It takes a lot more to keep Conway powered than to simply flip a light switch. This #PublicPowerWeek, we want to spotlight our linemen who work 24 hours a day, 365 days a year to serve this community. Our crews work in sweltering summer weather, torrential rainfall and even snowstorms – all to keep the lights on.
Linemen are trained to install, maintain and repair electric power lines and other equipment which impacts essentially every part of our lives. But what does it take to become a lineman? Electric Distribution System Senior Foreman Scott Ussery oversees the overhead electric department and has been with the company since he was 19 years old. For Scott and many on the electric department, the day begins long before the lights come on in the Conway Corp offices.
“We’re here at 6 a.m. We start each day with a check-in. Most of us work four ten-hour shifts a week, and then we are on call,” Electric Distribution System Senior Foreman Scott Ussery said. “We also start early to protect us from working during the most extreme part of the day.”
Safety is critical in this department. Before any job, Scott and his crew meet, regularly inspect their tools and equipment, debrief on tasks and projects that they finished and talk through the priorities for the current day before dispersing to address electrical issues all over Conway.
At Conway Corp, the journey to becoming a lineman is far from an overnight process.
“The journeyman lineman program is four years. Everyone starts as a groundman, then becomes an apprentice lineman,” Scott said. “There is a lot of on-the-job training and classroom education as well, including ten tests a year and a final.”
As employees progress through the program, they are first through fourth-year apprentices. To keep employees safe, each apprentice is limited to what they are able to do. For instance, a first-year apprentice cannot work primary, which includes climbing poles outside and working in the bucket. They focus on how to safely and efficiently run equipment, the basics of climbing poles and learn what the crew in the air does.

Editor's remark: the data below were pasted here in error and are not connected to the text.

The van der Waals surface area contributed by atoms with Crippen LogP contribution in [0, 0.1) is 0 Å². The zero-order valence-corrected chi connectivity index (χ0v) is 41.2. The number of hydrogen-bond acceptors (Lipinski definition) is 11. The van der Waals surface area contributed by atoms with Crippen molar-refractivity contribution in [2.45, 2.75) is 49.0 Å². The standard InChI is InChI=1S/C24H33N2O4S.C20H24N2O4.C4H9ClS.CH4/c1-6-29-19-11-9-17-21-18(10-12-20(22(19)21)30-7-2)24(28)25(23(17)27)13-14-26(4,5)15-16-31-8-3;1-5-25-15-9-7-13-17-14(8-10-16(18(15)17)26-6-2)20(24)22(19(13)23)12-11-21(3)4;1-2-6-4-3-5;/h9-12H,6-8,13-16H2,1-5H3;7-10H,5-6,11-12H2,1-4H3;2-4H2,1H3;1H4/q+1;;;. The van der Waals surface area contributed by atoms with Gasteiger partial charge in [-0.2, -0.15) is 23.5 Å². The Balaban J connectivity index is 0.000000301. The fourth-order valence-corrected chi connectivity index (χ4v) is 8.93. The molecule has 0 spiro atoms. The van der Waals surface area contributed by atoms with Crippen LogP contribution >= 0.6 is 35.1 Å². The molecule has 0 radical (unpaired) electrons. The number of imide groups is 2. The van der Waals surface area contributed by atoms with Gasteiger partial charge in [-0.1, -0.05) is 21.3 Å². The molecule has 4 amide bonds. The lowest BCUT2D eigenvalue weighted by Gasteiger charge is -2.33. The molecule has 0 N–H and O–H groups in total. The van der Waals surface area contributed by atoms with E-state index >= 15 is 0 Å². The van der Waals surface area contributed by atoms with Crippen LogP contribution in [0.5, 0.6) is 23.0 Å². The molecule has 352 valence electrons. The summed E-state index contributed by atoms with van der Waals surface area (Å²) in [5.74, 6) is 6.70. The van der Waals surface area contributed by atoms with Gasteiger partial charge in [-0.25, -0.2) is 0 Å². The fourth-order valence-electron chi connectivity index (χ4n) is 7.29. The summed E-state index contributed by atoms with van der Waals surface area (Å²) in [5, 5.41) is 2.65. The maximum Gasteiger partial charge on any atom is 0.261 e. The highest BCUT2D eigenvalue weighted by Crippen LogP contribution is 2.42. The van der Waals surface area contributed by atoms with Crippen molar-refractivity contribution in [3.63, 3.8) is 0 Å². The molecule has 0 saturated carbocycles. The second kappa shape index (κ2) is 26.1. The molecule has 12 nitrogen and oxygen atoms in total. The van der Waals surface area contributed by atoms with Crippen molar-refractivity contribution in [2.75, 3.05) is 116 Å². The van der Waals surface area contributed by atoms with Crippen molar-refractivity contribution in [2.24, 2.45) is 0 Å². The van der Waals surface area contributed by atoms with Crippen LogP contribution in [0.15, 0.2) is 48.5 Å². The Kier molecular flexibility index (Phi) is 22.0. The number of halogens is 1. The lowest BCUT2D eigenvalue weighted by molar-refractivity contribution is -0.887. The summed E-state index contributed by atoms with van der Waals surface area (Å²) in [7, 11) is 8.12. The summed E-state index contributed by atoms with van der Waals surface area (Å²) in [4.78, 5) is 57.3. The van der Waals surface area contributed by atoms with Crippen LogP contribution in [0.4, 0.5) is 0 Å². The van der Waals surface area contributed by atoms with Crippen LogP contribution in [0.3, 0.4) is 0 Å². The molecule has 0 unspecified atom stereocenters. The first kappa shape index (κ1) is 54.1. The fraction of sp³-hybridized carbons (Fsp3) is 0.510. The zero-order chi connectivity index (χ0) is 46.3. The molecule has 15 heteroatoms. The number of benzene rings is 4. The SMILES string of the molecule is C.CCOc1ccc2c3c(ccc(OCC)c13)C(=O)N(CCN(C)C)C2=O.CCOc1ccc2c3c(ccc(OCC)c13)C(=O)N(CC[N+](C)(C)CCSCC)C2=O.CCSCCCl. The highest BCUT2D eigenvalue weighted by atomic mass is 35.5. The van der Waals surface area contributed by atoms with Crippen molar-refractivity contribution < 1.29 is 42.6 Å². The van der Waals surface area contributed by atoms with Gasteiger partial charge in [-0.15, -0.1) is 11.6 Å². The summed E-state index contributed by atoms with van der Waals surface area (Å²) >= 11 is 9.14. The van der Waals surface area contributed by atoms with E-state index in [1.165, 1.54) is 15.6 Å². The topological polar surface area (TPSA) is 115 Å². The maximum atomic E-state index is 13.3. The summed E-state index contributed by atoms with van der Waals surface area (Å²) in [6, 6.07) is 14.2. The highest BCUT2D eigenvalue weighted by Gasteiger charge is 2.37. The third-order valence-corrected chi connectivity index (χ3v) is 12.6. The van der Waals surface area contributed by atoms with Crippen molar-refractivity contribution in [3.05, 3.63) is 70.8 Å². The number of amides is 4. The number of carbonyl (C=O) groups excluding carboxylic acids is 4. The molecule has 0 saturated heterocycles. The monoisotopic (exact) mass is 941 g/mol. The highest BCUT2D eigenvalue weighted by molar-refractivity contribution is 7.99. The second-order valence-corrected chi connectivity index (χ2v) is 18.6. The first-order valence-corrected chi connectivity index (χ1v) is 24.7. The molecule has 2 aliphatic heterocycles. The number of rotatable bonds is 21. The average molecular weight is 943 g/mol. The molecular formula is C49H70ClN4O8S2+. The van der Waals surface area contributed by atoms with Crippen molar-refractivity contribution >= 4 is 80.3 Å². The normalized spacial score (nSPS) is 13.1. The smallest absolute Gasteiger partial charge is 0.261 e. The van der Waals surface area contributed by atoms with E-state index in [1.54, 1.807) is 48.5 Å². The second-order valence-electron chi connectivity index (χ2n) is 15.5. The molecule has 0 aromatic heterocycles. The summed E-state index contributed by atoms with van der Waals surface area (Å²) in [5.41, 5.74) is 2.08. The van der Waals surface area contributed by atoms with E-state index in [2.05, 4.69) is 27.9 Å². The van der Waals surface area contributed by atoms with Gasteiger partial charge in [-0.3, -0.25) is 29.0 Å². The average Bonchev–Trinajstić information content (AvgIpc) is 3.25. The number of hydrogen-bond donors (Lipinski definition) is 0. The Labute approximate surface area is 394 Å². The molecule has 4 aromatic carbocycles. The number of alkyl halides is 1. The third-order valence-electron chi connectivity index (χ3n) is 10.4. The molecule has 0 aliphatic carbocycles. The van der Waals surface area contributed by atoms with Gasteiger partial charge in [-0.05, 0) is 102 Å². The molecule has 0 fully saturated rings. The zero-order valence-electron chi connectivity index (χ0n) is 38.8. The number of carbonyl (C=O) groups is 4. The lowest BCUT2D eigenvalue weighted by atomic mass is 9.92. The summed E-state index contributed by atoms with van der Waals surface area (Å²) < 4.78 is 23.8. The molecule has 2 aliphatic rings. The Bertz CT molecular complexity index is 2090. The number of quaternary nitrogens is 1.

During a lineman apprentice’s second year, they are given more responsibility and begin to participate hands-on, donning special safety gear to protect them from the electricity as they work. They are then able to work what is called hot secondary, which includes working with the amount of voltage one would find in a home. At this time, they practice climbing poles regularly.
In the third year of the program, linemen apprentices are allowed to start primary work, such as going up in the bucket as long as they are accompanied by a journeyman lineman. In the fourth year, apprentices can go up in the bucket alone while supervised by a journeyman lineman on the ground. After successful completion of on-the-job training and classroom materials testing, apprentices are promoted to journeymen linemen.
So what is a typical day for a lineman? There’s nothing typical or routine about it. At a live worksite, Senior Lineman Jim Simpson and his crew set a new electric pole into the ground and wire it to power the new micro lofts that are being built on College Avenue.
But linemen have to stay flexible. As the crew moved carefully to set the pole, Scott received a call about another pole a few streets away that had been damaged by an 18-wheeler accidentally backing into a pole. The linemen quickly gathered their gear to this new priority to keep the power on and everyone safe.
A day in the life of a lineman like Scott, Jim and others is filled with dedication to safety, many years of skill and practical application and the ability to remain flexible no matter what.